A Perfectly Plausible President
All Mitt needed to do was sound reasonable. He succeeded.
There was the Ford test (alternatively known as the Palin/Cain/Perry test): Would Mr. Romney say something so obviously misinformed, so manifestly silly, so revealingly ignorant as to disqualify him from serious consideration as a prospective commander-in-chief? He said nothing of the sort.
There was the Goldwater test (unfairly named, but reputations are stubborn things): Did Mr. Romney make pronouncements so belligerent as to make ordinary people fear for their children's safety—or at least provide David Axelrod a chance to make it seem as if he did? He did not, though that won't stop Mr. Axelrod from trying.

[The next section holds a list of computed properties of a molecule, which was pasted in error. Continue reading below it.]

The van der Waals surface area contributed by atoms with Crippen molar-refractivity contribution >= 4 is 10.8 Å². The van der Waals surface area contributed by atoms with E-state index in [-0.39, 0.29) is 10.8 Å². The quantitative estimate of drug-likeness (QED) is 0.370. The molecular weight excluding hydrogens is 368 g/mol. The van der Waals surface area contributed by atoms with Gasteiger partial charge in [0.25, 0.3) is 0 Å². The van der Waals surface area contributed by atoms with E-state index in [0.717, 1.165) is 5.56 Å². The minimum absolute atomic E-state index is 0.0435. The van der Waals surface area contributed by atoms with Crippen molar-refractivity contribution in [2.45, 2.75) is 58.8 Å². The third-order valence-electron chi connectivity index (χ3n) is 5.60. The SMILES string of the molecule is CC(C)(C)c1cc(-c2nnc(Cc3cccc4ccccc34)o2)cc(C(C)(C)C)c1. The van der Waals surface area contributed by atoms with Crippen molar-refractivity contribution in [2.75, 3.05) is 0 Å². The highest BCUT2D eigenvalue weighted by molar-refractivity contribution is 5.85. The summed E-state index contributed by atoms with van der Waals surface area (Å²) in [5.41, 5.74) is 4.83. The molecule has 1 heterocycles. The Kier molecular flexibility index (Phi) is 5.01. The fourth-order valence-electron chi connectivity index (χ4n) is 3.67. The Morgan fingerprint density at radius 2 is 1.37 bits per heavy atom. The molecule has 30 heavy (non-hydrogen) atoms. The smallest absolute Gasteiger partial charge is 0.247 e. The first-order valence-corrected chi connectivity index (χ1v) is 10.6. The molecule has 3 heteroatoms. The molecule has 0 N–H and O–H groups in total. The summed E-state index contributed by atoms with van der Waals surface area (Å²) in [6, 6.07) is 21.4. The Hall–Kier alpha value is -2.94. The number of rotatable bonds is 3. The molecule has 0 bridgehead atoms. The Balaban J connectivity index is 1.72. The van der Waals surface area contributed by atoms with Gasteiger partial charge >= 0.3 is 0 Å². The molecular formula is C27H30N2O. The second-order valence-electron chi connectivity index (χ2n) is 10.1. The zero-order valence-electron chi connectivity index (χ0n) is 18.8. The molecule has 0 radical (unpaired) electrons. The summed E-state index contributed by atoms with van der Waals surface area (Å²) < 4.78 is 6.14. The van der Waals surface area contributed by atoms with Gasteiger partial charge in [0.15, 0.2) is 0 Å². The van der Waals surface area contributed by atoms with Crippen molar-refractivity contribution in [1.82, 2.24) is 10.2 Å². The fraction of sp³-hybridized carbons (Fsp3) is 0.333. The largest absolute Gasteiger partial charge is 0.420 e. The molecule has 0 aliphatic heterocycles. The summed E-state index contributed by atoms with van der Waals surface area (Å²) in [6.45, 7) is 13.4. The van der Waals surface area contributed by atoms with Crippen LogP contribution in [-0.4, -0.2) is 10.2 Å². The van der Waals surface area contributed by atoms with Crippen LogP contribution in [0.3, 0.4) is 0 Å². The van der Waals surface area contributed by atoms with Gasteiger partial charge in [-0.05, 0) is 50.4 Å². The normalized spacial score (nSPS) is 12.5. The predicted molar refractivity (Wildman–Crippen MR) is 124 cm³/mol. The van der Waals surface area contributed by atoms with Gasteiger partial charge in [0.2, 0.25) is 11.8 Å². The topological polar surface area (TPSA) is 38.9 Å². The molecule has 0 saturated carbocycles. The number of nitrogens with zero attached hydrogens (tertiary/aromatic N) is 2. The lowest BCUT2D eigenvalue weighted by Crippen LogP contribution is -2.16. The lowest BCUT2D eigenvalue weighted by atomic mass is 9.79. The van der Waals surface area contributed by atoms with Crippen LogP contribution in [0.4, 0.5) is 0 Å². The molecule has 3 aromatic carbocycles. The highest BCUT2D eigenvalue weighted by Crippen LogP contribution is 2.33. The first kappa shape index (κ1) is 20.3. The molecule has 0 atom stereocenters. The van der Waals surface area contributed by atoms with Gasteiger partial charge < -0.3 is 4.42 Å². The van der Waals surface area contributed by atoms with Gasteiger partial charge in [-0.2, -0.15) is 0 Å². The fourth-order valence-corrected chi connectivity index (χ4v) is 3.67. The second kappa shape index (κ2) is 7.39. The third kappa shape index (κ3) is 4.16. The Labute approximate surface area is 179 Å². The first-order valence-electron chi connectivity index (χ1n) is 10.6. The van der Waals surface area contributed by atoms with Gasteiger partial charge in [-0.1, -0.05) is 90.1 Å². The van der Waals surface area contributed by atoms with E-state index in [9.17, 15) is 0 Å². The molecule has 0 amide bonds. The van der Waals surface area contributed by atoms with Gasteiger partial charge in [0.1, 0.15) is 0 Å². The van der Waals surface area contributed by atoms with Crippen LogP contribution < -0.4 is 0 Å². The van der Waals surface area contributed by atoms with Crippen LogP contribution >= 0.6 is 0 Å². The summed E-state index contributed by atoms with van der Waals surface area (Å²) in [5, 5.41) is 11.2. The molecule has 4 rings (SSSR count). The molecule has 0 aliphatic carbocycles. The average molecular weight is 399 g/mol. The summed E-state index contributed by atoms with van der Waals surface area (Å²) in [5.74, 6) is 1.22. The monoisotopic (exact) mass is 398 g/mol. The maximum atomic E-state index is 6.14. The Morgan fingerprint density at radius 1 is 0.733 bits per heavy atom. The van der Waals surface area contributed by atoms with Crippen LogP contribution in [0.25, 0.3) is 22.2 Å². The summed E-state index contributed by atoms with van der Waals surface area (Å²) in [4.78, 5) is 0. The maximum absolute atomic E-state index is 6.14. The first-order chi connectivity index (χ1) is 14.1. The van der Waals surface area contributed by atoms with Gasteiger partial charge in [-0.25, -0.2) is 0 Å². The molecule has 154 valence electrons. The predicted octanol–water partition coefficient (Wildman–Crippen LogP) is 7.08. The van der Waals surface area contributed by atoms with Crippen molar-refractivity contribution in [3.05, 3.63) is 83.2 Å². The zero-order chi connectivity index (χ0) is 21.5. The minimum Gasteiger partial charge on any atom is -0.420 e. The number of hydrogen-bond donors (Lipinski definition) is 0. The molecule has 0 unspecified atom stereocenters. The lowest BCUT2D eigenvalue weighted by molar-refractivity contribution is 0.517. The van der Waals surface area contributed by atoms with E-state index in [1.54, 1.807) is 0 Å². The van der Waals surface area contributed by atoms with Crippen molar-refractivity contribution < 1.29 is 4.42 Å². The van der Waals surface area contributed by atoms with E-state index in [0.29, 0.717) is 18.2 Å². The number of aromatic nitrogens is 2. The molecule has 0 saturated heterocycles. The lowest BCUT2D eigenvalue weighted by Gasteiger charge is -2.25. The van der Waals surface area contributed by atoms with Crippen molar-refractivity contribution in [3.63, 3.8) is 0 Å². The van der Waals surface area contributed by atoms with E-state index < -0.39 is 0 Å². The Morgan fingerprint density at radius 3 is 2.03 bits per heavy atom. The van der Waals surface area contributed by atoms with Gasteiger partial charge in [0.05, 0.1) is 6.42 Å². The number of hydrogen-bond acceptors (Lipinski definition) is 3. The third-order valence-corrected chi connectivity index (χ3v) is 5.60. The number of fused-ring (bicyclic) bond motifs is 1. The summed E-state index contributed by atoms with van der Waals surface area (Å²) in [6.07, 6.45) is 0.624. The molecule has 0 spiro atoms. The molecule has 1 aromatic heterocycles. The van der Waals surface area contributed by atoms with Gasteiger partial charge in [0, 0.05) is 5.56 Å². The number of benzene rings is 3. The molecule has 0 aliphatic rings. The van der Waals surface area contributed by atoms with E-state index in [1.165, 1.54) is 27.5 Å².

And there was the Bush test (not unfairly named but mistakenly understood to mean ideology when it ought to be about consistency): Would Mr. Romney find a deft way to define his foreign policy as something other than a retread of the 43rd president—but also as something defensible, distinctive, and (not least) identifiably Republican?
On this score, Mr. Romney succeeded, too, if only in a manner coyly calculated to raise the hackles of every conservative who has harbored doubts all along about the Massachusetts governor.